The plane of the future is one step nearer with the news that Airbus is developing three commercial zero-emission planes that could launch by 2035.
Airbus announced that all three prototypes will run on hydrogen rather than petroleum. The aeroplane manufacturing company will now put the concepts through a series of stringent tests to see which is the most efficient way of travelling long distances in the air without generating greenhouse gas emissions that contribute to climate change.
Airbus chief executive, Guillaume Faury, declared this as an “historic moment for the commercial aviation sector” and that it marks the “most important transition this industry has ever seen”.
“The concepts we unveil today offer the world a glimpse of our ambition to drive a bold vision for the future of zero-emission flight. I strongly believe that the use of hydrogen – both in synthetic fuels and as a primary power source for commercial aircraft – has the potential to significantly reduce aviation’s climate impact,” he said.
Hydrogen has been chosen as the jet fuel of the future as its only emission is water vapour, making it a clean fuel.
Three Zero-emission Plane Prototypes
The first of Airbus’ zero-emission plane prototypes uses a turbofan design with agas turbine engine modified to hydrogen. It could carry somewhere between 120 and 200 passengers a distance of 2,000 miles, according to Airbus.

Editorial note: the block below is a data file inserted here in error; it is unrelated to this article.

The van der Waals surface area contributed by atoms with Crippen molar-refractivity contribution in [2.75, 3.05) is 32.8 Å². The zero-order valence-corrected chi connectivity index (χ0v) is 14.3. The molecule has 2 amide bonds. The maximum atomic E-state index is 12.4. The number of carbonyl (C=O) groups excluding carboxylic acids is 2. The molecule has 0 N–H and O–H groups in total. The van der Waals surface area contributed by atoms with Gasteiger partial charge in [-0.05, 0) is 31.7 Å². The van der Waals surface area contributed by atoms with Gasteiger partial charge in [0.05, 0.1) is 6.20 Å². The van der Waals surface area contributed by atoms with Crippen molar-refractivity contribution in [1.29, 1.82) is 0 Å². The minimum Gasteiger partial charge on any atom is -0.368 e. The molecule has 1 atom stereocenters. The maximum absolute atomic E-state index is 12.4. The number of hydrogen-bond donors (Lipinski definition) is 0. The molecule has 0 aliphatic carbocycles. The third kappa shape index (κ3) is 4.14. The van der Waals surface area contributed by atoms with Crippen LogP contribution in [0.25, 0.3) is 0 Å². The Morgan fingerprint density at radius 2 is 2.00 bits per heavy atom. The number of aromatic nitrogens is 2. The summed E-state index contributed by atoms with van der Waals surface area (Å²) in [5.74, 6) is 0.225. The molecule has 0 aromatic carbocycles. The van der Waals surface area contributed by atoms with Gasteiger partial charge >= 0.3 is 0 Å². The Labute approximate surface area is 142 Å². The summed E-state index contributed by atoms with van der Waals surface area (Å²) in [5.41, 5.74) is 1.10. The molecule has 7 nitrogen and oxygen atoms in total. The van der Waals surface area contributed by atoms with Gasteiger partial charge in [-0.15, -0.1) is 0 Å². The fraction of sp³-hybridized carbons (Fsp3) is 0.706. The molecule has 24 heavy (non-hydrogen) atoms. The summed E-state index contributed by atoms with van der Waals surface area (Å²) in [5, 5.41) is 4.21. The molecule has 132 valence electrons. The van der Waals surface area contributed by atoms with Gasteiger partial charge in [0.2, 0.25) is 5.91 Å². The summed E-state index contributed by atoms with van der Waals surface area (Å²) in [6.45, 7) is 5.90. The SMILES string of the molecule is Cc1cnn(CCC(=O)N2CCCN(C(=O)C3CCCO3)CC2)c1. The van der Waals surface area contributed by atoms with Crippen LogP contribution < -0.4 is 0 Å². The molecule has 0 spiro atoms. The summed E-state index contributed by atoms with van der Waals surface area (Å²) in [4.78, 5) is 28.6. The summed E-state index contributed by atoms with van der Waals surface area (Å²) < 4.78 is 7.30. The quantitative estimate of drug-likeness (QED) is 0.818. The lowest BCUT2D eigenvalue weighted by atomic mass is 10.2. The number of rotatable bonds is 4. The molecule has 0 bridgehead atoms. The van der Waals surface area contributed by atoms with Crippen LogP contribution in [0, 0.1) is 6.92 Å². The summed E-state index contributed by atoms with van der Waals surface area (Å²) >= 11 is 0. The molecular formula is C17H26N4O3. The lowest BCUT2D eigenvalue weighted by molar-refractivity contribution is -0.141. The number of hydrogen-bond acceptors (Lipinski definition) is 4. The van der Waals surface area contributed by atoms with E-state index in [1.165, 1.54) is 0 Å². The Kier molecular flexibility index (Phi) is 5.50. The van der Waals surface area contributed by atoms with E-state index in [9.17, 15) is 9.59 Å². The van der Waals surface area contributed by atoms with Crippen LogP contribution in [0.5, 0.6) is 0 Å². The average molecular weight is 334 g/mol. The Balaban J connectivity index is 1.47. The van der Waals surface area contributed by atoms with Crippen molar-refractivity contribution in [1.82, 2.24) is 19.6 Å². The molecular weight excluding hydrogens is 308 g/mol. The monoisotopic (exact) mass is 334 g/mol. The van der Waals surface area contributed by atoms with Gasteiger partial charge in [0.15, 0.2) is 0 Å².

The second prototype will adopt a turboprop design and will also have a modified gas turbine engine, but would only carry 100 passengers a distance of 1,000 miles, so would be preferable for shorter flights.
Airbus is also developing a larger plane where the body will blend into its wings permitting several options for the storage of hydrogen and the layout of the cabin, much along the lines of the flying V-plane currently being developed by KLM.
Grazia Vittadini, Airbus’ chief technology officer, said the final concept is likely to be decided by 2025, adding that the manufacturer might develop smaller electric planes in the future.
A Carbon Free Future?
The aviation sector has come under increasing pressure from environmentalists for its contribution to climate change. The growth of the No-Fly movement or Flyfgskam has been a major challenge to the industry.
However the transformation to a carbon free aviation sector demands more than a change in the way that planes are fuelled.
According to Airbus, hydrogen planes would need hydrogen transport and refuelling infrastructure, as well as commitment from governments to permit airlines to retire their older, less environmentally friendly aircraft sooner than envisaged.
“The transition to hydrogen, as the primary power source for these concept planes, will require decisive action from the entire aviation ecosystem,” said Faury. “Together with the support from government and industrial partners we can rise up to this challenge to scale-up renewable energy and hydrogen for the sustainable future of the aviation industry.”
Article courtesy: Travel Begins At 40